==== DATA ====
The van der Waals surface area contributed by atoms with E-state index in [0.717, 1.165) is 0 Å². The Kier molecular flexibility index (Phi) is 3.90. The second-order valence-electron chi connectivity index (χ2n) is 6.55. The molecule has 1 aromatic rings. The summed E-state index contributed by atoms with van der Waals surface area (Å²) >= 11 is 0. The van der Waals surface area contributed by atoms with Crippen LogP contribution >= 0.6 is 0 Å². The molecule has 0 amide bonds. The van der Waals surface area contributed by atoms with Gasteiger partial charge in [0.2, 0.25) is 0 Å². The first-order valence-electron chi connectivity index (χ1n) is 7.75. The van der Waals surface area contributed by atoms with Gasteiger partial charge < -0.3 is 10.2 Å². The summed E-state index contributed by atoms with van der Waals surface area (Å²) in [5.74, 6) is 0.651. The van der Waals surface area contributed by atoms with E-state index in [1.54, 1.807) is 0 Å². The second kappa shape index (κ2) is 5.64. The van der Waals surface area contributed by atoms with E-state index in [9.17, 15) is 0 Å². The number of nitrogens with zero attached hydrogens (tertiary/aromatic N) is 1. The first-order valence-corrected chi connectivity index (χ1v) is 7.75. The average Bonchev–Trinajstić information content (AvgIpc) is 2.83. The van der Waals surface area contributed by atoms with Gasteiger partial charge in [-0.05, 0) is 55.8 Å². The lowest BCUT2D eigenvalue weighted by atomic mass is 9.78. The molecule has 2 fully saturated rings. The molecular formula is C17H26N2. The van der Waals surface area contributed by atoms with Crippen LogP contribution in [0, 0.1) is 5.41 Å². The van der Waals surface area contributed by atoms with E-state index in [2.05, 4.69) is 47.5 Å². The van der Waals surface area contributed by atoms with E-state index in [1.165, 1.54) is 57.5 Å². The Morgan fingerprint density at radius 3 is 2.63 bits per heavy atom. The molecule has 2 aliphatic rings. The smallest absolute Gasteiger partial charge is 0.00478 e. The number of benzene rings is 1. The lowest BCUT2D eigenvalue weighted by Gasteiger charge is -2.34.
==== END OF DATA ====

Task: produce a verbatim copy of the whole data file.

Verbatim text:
The van der Waals surface area contributed by atoms with E-state index in [0.717, 1.165) is 0 Å². The Kier molecular flexibility index (Phi) is 3.90. The second-order valence-electron chi connectivity index (χ2n) is 6.55. The molecule has 1 aromatic rings. The summed E-state index contributed by atoms with van der Waals surface area (Å²) >= 11 is 0. The van der Waals surface area contributed by atoms with Crippen LogP contribution >= 0.6 is 0 Å². The molecule has 0 amide bonds. The van der Waals surface area contributed by atoms with Gasteiger partial charge in [0.2, 0.25) is 0 Å². The first-order valence-electron chi connectivity index (χ1n) is 7.75. The van der Waals surface area contributed by atoms with Gasteiger partial charge < -0.3 is 10.2 Å². The summed E-state index contributed by atoms with van der Waals surface area (Å²) in [5.74, 6) is 0.651. The van der Waals surface area contributed by atoms with E-state index in [1.54, 1.807) is 0 Å². The second kappa shape index (κ2) is 5.64. The van der Waals surface area contributed by atoms with E-state index in [9.17, 15) is 0 Å². The number of nitrogens with zero attached hydrogens (tertiary/aromatic N) is 1. The first-order valence-corrected chi connectivity index (χ1v) is 7.75. The average Bonchev–Trinajstić information content (AvgIpc) is 2.83. The van der Waals surface area contributed by atoms with Gasteiger partial charge in [-0.05, 0) is 55.8 Å². The lowest BCUT2D eigenvalue weighted by atomic mass is 9.78. The molecule has 2 fully saturated rings. The molecular formula is C17H26N2. The van der Waals surface area contributed by atoms with Crippen LogP contribution in [0, 0.1) is 5.41 Å². The van der Waals surface area contributed by atoms with E-state index in [2.05, 4.69) is 47.5 Å². The van der Waals surface area contributed by atoms with E-state index in [1.165, 1.54) is 57.5 Å². The Morgan fingerprint density at radius 3 is 2.63 bits per heavy atom. The molecule has 2 aliphatic rings. The smallest absolute Gasteiger partial charge is 0.00478 e. The number of benzene rings is 1. The lowest BCUT2D eigenvalue weighted by Gasteiger charge is -2.34.